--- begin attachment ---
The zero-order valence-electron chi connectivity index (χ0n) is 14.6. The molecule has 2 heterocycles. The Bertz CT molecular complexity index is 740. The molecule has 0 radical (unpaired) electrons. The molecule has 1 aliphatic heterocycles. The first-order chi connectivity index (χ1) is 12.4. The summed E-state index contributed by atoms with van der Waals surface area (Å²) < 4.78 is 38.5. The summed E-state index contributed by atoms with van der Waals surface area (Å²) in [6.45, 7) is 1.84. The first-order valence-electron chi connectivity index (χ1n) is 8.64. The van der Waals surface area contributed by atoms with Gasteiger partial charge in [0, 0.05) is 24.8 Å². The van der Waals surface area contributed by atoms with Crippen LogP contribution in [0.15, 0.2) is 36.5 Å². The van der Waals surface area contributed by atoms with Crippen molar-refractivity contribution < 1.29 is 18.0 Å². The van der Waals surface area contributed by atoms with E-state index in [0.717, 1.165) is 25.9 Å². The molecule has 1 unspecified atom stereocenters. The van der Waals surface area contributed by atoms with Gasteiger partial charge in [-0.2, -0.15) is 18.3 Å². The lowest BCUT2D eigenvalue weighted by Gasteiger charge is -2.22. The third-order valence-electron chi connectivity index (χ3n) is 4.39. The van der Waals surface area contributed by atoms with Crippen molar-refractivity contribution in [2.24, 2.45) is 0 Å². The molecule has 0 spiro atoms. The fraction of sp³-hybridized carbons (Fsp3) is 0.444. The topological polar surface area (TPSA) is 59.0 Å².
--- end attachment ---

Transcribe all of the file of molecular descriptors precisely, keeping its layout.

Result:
The zero-order valence-electron chi connectivity index (χ0n) is 14.6. The molecule has 2 heterocycles. The Bertz CT molecular complexity index is 740. The molecule has 0 radical (unpaired) electrons. The molecule has 1 aliphatic heterocycles. The first-order chi connectivity index (χ1) is 12.4. The summed E-state index contributed by atoms with van der Waals surface area (Å²) < 4.78 is 38.5. The summed E-state index contributed by atoms with van der Waals surface area (Å²) in [6.45, 7) is 1.84. The first-order valence-electron chi connectivity index (χ1n) is 8.64. The van der Waals surface area contributed by atoms with Gasteiger partial charge in [0, 0.05) is 24.8 Å². The van der Waals surface area contributed by atoms with Crippen LogP contribution in [0.15, 0.2) is 36.5 Å². The van der Waals surface area contributed by atoms with Crippen molar-refractivity contribution < 1.29 is 18.0 Å². The van der Waals surface area contributed by atoms with E-state index in [0.717, 1.165) is 25.9 Å². The molecule has 1 unspecified atom stereocenters. The van der Waals surface area contributed by atoms with Gasteiger partial charge in [-0.2, -0.15) is 18.3 Å². The lowest BCUT2D eigenvalue weighted by Gasteiger charge is -2.22. The third-order valence-electron chi connectivity index (χ3n) is 4.39. The van der Waals surface area contributed by atoms with Crippen molar-refractivity contribution in [2.24, 2.45) is 0 Å². The molecule has 0 spiro atoms. The fraction of sp³-hybridized carbons (Fsp3) is 0.444. The topological polar surface area (TPSA) is 59.0 Å².